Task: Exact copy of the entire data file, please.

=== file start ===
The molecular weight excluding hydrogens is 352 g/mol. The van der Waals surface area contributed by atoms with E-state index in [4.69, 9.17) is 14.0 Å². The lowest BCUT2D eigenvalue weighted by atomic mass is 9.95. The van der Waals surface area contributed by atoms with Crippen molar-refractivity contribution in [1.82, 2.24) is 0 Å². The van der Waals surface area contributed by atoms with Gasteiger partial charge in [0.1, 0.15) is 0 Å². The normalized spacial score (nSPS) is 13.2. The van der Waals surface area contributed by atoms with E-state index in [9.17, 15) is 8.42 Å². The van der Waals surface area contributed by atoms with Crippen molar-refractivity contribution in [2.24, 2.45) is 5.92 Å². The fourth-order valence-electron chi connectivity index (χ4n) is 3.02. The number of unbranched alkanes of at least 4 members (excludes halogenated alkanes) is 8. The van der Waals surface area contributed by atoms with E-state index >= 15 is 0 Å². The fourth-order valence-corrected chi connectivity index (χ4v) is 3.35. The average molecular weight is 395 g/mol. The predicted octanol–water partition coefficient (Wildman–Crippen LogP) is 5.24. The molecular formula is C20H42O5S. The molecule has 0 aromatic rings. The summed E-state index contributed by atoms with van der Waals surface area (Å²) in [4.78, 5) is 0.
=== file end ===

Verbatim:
The molecular weight excluding hydrogens is 352 g/mol. The van der Waals surface area contributed by atoms with E-state index in [4.69, 9.17) is 14.0 Å². The lowest BCUT2D eigenvalue weighted by atomic mass is 9.95. The van der Waals surface area contributed by atoms with Crippen molar-refractivity contribution in [1.82, 2.24) is 0 Å². The van der Waals surface area contributed by atoms with Gasteiger partial charge in [0.1, 0.15) is 0 Å². The normalized spacial score (nSPS) is 13.2. The van der Waals surface area contributed by atoms with E-state index in [9.17, 15) is 8.42 Å². The van der Waals surface area contributed by atoms with Crippen molar-refractivity contribution in [2.24, 2.45) is 5.92 Å². The fourth-order valence-electron chi connectivity index (χ4n) is 3.02. The number of unbranched alkanes of at least 4 members (excludes halogenated alkanes) is 8. The van der Waals surface area contributed by atoms with E-state index >= 15 is 0 Å². The fourth-order valence-corrected chi connectivity index (χ4v) is 3.35. The average molecular weight is 395 g/mol. The predicted octanol–water partition coefficient (Wildman–Crippen LogP) is 5.24. The molecular formula is C20H42O5S. The molecule has 0 aromatic rings. The summed E-state index contributed by atoms with van der Waals surface area (Å²) in [4.78, 5) is 0.